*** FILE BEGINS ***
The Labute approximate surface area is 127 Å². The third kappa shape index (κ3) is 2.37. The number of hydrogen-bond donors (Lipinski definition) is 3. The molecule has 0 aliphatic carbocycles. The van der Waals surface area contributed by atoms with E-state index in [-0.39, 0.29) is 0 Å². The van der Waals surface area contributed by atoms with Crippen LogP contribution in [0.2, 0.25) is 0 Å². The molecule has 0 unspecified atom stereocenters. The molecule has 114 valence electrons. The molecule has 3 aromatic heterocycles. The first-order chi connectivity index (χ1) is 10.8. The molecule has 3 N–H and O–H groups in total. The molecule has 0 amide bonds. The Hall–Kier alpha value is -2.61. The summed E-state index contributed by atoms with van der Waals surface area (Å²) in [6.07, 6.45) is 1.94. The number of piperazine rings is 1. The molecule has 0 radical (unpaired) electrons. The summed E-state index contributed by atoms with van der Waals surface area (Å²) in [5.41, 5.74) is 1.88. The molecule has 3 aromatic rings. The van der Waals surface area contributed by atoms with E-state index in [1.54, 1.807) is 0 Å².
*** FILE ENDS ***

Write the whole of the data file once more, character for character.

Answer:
The Labute approximate surface area is 127 Å². The third kappa shape index (κ3) is 2.37. The number of hydrogen-bond donors (Lipinski definition) is 3. The molecule has 0 aliphatic carbocycles. The van der Waals surface area contributed by atoms with E-state index in [-0.39, 0.29) is 0 Å². The van der Waals surface area contributed by atoms with Crippen LogP contribution in [0.2, 0.25) is 0 Å². The molecule has 0 unspecified atom stereocenters. The molecule has 114 valence electrons. The molecule has 3 aromatic heterocycles. The first-order chi connectivity index (χ1) is 10.8. The molecule has 3 N–H and O–H groups in total. The molecule has 0 amide bonds. The Hall–Kier alpha value is -2.61. The summed E-state index contributed by atoms with van der Waals surface area (Å²) in [6.07, 6.45) is 1.94. The number of piperazine rings is 1. The molecule has 0 radical (unpaired) electrons. The summed E-state index contributed by atoms with van der Waals surface area (Å²) in [5.41, 5.74) is 1.88. The molecule has 3 aromatic rings. The van der Waals surface area contributed by atoms with E-state index in [1.54, 1.807) is 0 Å².